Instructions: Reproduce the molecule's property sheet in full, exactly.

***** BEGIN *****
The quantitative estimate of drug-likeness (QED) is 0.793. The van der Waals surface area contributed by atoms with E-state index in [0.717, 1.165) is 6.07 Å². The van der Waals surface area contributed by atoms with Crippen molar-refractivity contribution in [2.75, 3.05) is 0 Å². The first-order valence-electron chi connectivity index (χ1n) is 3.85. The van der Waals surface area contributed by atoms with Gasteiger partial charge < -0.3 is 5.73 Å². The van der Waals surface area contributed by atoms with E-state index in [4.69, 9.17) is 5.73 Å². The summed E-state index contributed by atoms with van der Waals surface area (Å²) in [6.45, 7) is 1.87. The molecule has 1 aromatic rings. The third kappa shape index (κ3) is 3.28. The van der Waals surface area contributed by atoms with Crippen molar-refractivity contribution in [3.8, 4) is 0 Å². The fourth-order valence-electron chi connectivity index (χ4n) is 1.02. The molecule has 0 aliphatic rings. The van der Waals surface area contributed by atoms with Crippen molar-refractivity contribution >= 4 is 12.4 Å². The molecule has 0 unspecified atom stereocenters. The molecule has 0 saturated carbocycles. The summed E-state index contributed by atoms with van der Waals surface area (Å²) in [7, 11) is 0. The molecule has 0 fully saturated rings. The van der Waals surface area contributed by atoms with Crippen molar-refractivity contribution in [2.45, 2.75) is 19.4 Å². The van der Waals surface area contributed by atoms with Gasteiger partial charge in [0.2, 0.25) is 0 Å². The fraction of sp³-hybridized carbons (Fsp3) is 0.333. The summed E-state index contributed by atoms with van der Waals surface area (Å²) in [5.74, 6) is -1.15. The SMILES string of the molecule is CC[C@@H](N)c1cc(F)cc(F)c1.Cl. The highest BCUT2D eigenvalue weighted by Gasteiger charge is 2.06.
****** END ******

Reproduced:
The quantitative estimate of drug-likeness (QED) is 0.793. The van der Waals surface area contributed by atoms with E-state index in [0.717, 1.165) is 6.07 Å². The van der Waals surface area contributed by atoms with Crippen molar-refractivity contribution in [2.75, 3.05) is 0 Å². The first-order valence-electron chi connectivity index (χ1n) is 3.85. The van der Waals surface area contributed by atoms with Gasteiger partial charge < -0.3 is 5.73 Å². The van der Waals surface area contributed by atoms with E-state index in [4.69, 9.17) is 5.73 Å². The summed E-state index contributed by atoms with van der Waals surface area (Å²) in [6.45, 7) is 1.87. The molecule has 1 aromatic rings. The third kappa shape index (κ3) is 3.28. The van der Waals surface area contributed by atoms with Crippen molar-refractivity contribution in [3.8, 4) is 0 Å². The fourth-order valence-electron chi connectivity index (χ4n) is 1.02. The molecule has 0 aliphatic rings. The van der Waals surface area contributed by atoms with Crippen molar-refractivity contribution >= 4 is 12.4 Å². The molecule has 0 unspecified atom stereocenters. The molecule has 0 saturated carbocycles. The summed E-state index contributed by atoms with van der Waals surface area (Å²) in [7, 11) is 0. The molecule has 0 fully saturated rings. The van der Waals surface area contributed by atoms with Crippen molar-refractivity contribution in [2.45, 2.75) is 19.4 Å². The van der Waals surface area contributed by atoms with Gasteiger partial charge in [0.2, 0.25) is 0 Å². The fraction of sp³-hybridized carbons (Fsp3) is 0.333. The summed E-state index contributed by atoms with van der Waals surface area (Å²) in [5.74, 6) is -1.15. The SMILES string of the molecule is CC[C@@H](N)c1cc(F)cc(F)c1.Cl. The highest BCUT2D eigenvalue weighted by Gasteiger charge is 2.06.